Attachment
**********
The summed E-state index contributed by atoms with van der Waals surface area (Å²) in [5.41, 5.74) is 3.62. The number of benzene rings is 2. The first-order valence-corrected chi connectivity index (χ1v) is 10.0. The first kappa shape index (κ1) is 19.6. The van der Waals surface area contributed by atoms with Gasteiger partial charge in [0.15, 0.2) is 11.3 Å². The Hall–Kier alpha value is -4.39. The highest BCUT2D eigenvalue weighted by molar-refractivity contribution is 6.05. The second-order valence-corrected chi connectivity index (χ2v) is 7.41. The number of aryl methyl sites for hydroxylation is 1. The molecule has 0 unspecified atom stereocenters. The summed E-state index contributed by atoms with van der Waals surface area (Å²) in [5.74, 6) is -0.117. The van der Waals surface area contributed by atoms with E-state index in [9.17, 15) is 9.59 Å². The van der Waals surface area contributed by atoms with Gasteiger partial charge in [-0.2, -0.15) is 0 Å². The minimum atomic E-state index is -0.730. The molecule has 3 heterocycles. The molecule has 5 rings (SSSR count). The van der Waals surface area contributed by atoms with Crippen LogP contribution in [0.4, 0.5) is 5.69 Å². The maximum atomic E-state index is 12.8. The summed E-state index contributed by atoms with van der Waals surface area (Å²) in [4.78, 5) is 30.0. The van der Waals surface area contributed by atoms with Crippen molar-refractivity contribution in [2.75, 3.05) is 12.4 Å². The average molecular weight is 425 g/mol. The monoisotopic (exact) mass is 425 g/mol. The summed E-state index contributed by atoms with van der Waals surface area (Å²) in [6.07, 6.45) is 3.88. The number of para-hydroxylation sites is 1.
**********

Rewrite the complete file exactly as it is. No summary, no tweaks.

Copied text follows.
The summed E-state index contributed by atoms with van der Waals surface area (Å²) in [5.41, 5.74) is 3.62. The number of benzene rings is 2. The first-order valence-corrected chi connectivity index (χ1v) is 10.0. The first kappa shape index (κ1) is 19.6. The van der Waals surface area contributed by atoms with Gasteiger partial charge in [0.15, 0.2) is 11.3 Å². The Hall–Kier alpha value is -4.39. The highest BCUT2D eigenvalue weighted by molar-refractivity contribution is 6.05. The second-order valence-corrected chi connectivity index (χ2v) is 7.41. The number of aryl methyl sites for hydroxylation is 1. The molecule has 0 unspecified atom stereocenters. The summed E-state index contributed by atoms with van der Waals surface area (Å²) in [5.74, 6) is -0.117. The van der Waals surface area contributed by atoms with E-state index in [9.17, 15) is 9.59 Å². The van der Waals surface area contributed by atoms with Gasteiger partial charge in [-0.2, -0.15) is 0 Å². The minimum atomic E-state index is -0.730. The molecule has 3 heterocycles. The molecule has 5 rings (SSSR count). The van der Waals surface area contributed by atoms with Crippen LogP contribution in [0.4, 0.5) is 5.69 Å². The maximum atomic E-state index is 12.8. The summed E-state index contributed by atoms with van der Waals surface area (Å²) in [4.78, 5) is 30.0. The van der Waals surface area contributed by atoms with Crippen molar-refractivity contribution in [2.75, 3.05) is 12.4 Å². The average molecular weight is 425 g/mol. The monoisotopic (exact) mass is 425 g/mol. The summed E-state index contributed by atoms with van der Waals surface area (Å²) in [6.07, 6.45) is 3.88. The number of para-hydroxylation sites is 1.